Plastic, eh? The scourge of modern life. Did you know that a plastic bag has an average “working life” of 15 minutes. And that shoppers use approximately 500 billion single-use plastic bags per year. That’s about a million bags every minute, or 150 bags a year for every person on earth.
Life in plastic, it's not fantastic
Reusable boxes, not plastic bags, for 30 years
Since 1988 we’ve pioneered a low plastic approach to life and we’ve used returnable and reusable boxes not plastic bags for 30 years. Our boxes can be reused up to eight times and we recycle them responsibly after that.
It’s very exciting (and about time) that the rest of the world is starting to hum along to the anti-plastic brigade tune. Hang on, I can hear shouts from the back.
“But some of my Abel & Cole food comes in plastic!” Yes, yes it does. We do use a little bit of plastic here and there, when we need to. We’re not plastic free yet, and it’ll probably take us a while to get there, but we’re working towards it.
We’re continually developing a range of projects to minimise our environmental footprint even further. More on that in other blogs in due course…
Protecting the good stuff
It’s only after considerable deliberation that we let plastic into our boxes. Sometimes it is the best material for keeping food fresh and safe. As you know, some organic food can be more delicate than non-organic because it’s not sprayed or processed in a way that artificially extends its shelf life.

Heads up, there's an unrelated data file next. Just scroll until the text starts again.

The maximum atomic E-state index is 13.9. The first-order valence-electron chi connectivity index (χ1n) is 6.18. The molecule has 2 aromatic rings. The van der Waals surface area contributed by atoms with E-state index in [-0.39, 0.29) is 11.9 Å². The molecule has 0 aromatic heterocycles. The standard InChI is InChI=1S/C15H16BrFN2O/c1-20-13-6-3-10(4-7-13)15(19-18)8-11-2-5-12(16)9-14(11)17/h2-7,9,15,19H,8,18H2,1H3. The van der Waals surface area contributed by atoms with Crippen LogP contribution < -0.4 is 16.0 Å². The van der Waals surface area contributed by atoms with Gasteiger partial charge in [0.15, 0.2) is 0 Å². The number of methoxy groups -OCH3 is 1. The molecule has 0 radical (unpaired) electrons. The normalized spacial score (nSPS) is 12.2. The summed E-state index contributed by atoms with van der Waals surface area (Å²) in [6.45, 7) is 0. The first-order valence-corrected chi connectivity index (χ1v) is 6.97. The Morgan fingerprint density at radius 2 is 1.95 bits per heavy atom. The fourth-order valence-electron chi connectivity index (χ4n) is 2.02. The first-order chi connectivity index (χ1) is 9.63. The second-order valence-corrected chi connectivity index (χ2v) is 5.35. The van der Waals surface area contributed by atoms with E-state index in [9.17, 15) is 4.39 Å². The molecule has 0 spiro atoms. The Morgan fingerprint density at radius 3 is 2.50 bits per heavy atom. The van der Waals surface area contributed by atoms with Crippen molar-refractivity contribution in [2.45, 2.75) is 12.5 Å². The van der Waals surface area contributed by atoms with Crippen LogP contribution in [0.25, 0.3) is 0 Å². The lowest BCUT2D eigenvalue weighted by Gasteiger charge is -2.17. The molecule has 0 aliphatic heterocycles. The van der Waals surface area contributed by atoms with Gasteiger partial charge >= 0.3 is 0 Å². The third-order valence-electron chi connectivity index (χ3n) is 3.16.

Take spinach. Oh so gorgeous and green and good. If we put it straight into a veg box, it would get strewn around like confetti. Your box would look like a vegetable Jackson Pollock painting when it arrived. Pop it in a paper bag you say? Sadly it’d go mushy more quickly than you can say peas on earth. And some of our veg and fruit needs protection when travelling from A to You.
One small change
Never ones to be content with the status quo, we’re always working on developing alternatives. Take our compostable carrot bags, for example. They are a Biodegradable Biopolymer film, a modified form of polyester, and are compostable.
And we’ve just started using little card punnets for all our tomatoes. These replace a shallow compostable base and a plastic sleeve. We’ll collect these and reuse them. Hurrah! And when they can’t be reused any more, they’re fully recyclable as they don’t have any plastic wrap on them.
We’re planning on putting more of our fruit and veg in these card pots over the next few months, so watch your veg box for developments.
Say how many million?
It’s fantastic that supermarkets are now doing their bit to dissuade people from using plastic shopping bags. Not all shops offer crates instead of plastic bags for their deliveries, but at least you can return the bags.
This is quite a recent development though and we’re proud to say that one of the biggest impacts we've had over the years, is that we use returnable, reusable and recyclable boxes, not plastic bags for all our deliveries.
We’ve done some bean(bag) counting. Put your stat-hat on and let's have a drum roll, please.
We’ve used boxes not bags since day dot. In just the last 13 years alone we’ve saved about 60,000,000 plastic bags by delivering food in reusable and recyclable card boxes instead.
That’s saying something.